Looking at Velcade here, a 100% pretreated with Velcade and Rev and full 42% formally Velcade refractory, and 70% nearly Rev refractory. Here we saw a 42% response rate higher than you’d expect with Velcade alone. But specifically in these formerly Velcade refractory patients of 30% response rate which you would speculate as perhaps even double, what you might expect with Velcade alone in patients that had been receiving Velcade. So, encouraging results that have inspired our program, it’s in combining with Kyprolis. Why Kyprolis, few reasons, one later stage patients sort of PSS faster smaller trial, the unique opportunity to recruit patients in Europe where Kyprolis is not yet available except for on clinical trial. And frankly, a much less crowded space; and I will show that in a second.
So our phase 2, sort of the mini version of the phase 3 has been running since last year, 75 patient, 2:1 randomization, confirming the combinability of Kyprolis and filanesib which we will then used to initiate the phase 3 which is planned for 2014, and we’re not necessarily going to be waiting for efficacy results, although we will publish those over time looking really initially at combinability. We have, as I mentioned recently, initiated our phase 2 single-agent trial, looking with primary endpoint of response rate specifically in patients with low AAG. But we are actually putting all patients, so we will have the full dataset. We are not selecting for AAG patients.
And with that study, if successful, that could support labeling and ultimately use in single-agent, in combination with other trials. So in terms of the landscape, there is a lot of potential based on our data with Velcade, and we are considering how that would fit in with our life cycle plan. But right now, having had the opportunity to combine with Kyprolis early, we’re excited to be in a relatively uncrowded space combining with Kyprolis in a pivotal with the only novel agent to do so right now, but we would have potential to look at both Velcade in the future and even in that we do present data as showing a powerful synergy with Parmalat (ph) in animal setting, of course that we need to be confirmed and explored in the clinical setting as well. So we think we picked a good space to combine and reach the market initially with Kyprolis.
So, I mentioned that beyond the MEK franchise which is shaping up nicely and could in one of our -- MEK could at least theoretically come back to us in a not too distant future. There are other exciting catalysts this year. We are testing ARRY-797 LMNA-related dilated cardiomyopathy. It’s a tough disease where by age 45, we would expect roughly 70% of patients to have died, had a major cardiovascular event or have had transplant; a very severe condition. Currently, no reason to know, you have the LMNA mutation because it wouldn’t affect treatment. But there are about 1000 patients we expect out there. They have tested themselves for this mutation. We believe there is probably a 6000 to 8000 in the U.S. that actually have the mutation. And if there is a reason to know you have it, we think that testing will be more routine.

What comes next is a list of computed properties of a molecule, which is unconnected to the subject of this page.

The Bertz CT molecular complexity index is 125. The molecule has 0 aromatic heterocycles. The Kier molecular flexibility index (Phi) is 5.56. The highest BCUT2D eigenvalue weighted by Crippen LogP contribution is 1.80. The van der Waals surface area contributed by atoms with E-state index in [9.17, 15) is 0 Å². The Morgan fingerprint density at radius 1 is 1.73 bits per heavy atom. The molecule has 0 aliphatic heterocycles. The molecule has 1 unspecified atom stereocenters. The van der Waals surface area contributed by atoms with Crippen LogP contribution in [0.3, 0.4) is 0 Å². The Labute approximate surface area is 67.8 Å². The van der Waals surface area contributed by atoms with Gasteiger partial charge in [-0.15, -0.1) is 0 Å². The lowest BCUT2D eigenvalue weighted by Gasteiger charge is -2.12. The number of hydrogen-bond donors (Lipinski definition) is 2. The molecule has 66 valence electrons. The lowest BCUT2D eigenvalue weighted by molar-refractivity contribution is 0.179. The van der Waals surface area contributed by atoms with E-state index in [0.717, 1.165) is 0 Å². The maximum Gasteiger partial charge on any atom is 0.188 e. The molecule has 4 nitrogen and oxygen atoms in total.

This is a very different approach for p38 than how p38s have been tested in the past. This is not an inflammatory pathway. It is an apoptotic survival pathway. We believe activation of p38 does in fact effect lamin protein and the effected lamin proteins ultimately yield reduced cardiac function as well as remodeling, and by blocking this pathway, we believe we will see return to a more normal function or the potential for return to more normal function by blocking the p38, animal data supporting this in a single patient IND in which we saw results that encouraged us to go forward into the study that we are running now. 12 patients, two doses being run at great sites, like Brigham and Women's and John Hopkins and two doses; patients on the lower dose who don’t respond will have the opportunity to take the higher dose. And we think this could be a powerful proof of concept in this very difficult disease. Primary endpoint is changed in six minute walk or sort of standard for ultra-orphan, it’s a functional result that’s quite standard for ultra-orphan consideration with regulators, that we will be looking at a number of secondary endpoints as well.
And so, to review the catalysts that I talked to you about today, which we think are quite exciting and we will be revealing ourselves in the relatively near future. We’ve got Binimetinib looking forward to having clarity as to where Binimetinib ends up. But, as I mentioned the most important thing is that the ongoing trials are continuing and the drug is being affected by a potential transition. And if the drug is returned to us, and it is important to emphasize that it would come with the trailing and support as defined in our current agreement. And so we really do look forward for providing more clarity on this, but understand that the process will take some time as GHK and Novartis work through their agreement.